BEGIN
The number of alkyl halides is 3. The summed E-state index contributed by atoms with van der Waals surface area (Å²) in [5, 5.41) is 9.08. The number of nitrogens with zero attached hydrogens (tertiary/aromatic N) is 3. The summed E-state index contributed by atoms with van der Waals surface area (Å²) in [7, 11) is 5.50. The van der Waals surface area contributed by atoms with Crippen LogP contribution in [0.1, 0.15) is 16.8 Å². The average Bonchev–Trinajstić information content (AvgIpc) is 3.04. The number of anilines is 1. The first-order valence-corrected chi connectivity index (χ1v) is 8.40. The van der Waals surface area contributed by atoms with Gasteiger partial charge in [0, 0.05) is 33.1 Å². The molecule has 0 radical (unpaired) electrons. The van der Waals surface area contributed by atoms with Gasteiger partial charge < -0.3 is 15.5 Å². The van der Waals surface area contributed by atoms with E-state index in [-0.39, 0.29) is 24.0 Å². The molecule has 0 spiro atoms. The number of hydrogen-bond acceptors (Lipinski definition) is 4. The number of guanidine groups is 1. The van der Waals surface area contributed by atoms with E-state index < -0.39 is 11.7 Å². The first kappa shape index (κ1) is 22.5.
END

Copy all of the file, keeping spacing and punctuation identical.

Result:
The number of alkyl halides is 3. The summed E-state index contributed by atoms with van der Waals surface area (Å²) in [5, 5.41) is 9.08. The number of nitrogens with zero attached hydrogens (tertiary/aromatic N) is 3. The summed E-state index contributed by atoms with van der Waals surface area (Å²) in [7, 11) is 5.50. The van der Waals surface area contributed by atoms with Crippen LogP contribution in [0.1, 0.15) is 16.8 Å². The average Bonchev–Trinajstić information content (AvgIpc) is 3.04. The number of anilines is 1. The first-order valence-corrected chi connectivity index (χ1v) is 8.40. The van der Waals surface area contributed by atoms with Gasteiger partial charge in [0, 0.05) is 33.1 Å². The molecule has 0 radical (unpaired) electrons. The van der Waals surface area contributed by atoms with Gasteiger partial charge < -0.3 is 15.5 Å². The van der Waals surface area contributed by atoms with E-state index in [-0.39, 0.29) is 24.0 Å². The molecule has 0 spiro atoms. The number of hydrogen-bond acceptors (Lipinski definition) is 4. The number of guanidine groups is 1. The van der Waals surface area contributed by atoms with E-state index < -0.39 is 11.7 Å². The first kappa shape index (κ1) is 22.5.